Part I: IP issues to consider in early-stage software development

Taking the right steps now will go a long way toward precluding problems tomorrow


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Mark Chadurjian

Congratulations! You have a great idea for a new software product that’s going to change the world. You’ve worked with a lawyer to set up a corporate entity. You’ve mortgaged the house, hit up some friends, and tended some bar to gather seed money. You’ve hired some great folks to help develop requirements, code the product, and verify functionality. And you are talking to customers.

Right now, you’re not particularly worried about intellectual property rights issues.

But guess what? Now is the time to think about them. After all, your primary business assets are by their nature (and in their essence) intellectual property. It only makes sense to protect your rights in the IP you are creating, and to reduce the risk of unintended infringement of the rights of others.

Taking the right steps now will go a long way toward precluding problems tomorrow. The old saw “an ounce of prevention is worth a pound of cure” applies here, in spades.

This is the first of two articles that will briefly discuss key IP issues to consider. In this article we’ll focus on IP ownership and open source software. In the next article, we’ll take a look at the use of third-party proprietary code and tools, protection of IP rights, product clearance, and product licenses/service engagements.

Ownership

First, you should take steps to ensure your company has retained ownership over any and all code and related information created for the product you are developing. This includes code and information created by employees or contractors on your behalf, as well as the right to use insights customers may provide during development.

Specifically, your employment agreements should:

 • Preserve the company’s ownership interests in materials developed for the company in the course of employment

 • Obligate the employee to protect the company’s confidential information (as well as the confidential information of its vendors and customers)

 • Preclude the employee from participating in other work that is competitive to your present business as well as how it can be reasonably expected to evolve, at least during the time you employ the employee.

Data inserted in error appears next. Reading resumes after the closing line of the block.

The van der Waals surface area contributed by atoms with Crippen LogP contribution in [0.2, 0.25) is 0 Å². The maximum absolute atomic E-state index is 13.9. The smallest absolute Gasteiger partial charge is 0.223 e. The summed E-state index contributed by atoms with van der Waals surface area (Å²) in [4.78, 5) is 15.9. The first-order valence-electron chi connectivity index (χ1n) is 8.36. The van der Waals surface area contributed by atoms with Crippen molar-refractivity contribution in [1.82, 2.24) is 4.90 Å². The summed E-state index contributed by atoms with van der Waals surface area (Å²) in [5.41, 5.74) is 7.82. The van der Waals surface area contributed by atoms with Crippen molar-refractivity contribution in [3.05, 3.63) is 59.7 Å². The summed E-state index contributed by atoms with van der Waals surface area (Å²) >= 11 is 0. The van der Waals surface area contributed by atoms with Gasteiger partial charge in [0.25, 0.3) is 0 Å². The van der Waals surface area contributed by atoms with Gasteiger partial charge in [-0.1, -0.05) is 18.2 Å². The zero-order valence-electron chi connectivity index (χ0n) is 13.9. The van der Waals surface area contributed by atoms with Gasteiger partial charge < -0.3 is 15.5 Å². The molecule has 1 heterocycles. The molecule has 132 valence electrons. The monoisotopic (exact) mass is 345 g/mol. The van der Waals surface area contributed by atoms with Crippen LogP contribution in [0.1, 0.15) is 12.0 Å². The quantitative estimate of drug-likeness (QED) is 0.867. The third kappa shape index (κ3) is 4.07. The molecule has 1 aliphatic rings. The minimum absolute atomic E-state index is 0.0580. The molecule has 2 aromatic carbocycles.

Your supplier/contractor agreements should adequately address ownership and confidentiality issues. Do not rely on “shop right” or “work for hire” theories to convey ownership for new works created by contractors – do it by contract.

Agreements with customers who may gain access to your code in various stages of development should preserve confidentiality, and authorize you to use/incorporate any feedback received.

Open Source

“Open Source” code is code that is distributed under an “open source” license agreement that, amongst other things, permits the code to be copied and redistributed on a royalty-free basis.

For example, many current open source software packages are subject to the terms of the GNU General Public License (GPL) Version 2, or “GPLv2.” Under the GPLv2, any code you create that is derived from the GPLv2 code:

 • May only be relicensed under the GPLv2

 • May not preclude creation of derivatives

 • The source code of the derived code must be disclosed to licensees upon request

The Software Freedom Law Center (SFLC) takes the position that the GPLv2 license applies to any product that includes the associated open source code, whether or not the code you wrote is “derived” from the code subject to a GPLv2 license.

In other words, SFLC believes any proprietary code that is distributed with GPLv2 code, as part of a single product package, is itself subject to GPLv2 license terms. While this interpretation of the GPLv2 has not been affirmed by a court ruling, from a planning/development standpoint it may be wise to carefully consider what product code is and is not included with open source code subject to a GPLv2 license.

In addition to GPLv2, other open source licenses have terms that could lead to required disclosure of product source code. For example, there is at least one version of GPL terms that specifically applies to hosted services (GNU Affero GPL).

To be clear, there is nothing inherently wrong with using open source code in your product. But there IS something inherently wrong with using such code without ensuring the related open source license terms are understood and complied with, and ensuring such terms do not impede your business objectives for the product.

Mark Chadurjian, a former senior leader in IBM’s intellectual property law department, is of counsel to Downs Rachlin Martin PLLC, with offices in Lebanon, NH, and Vermont.

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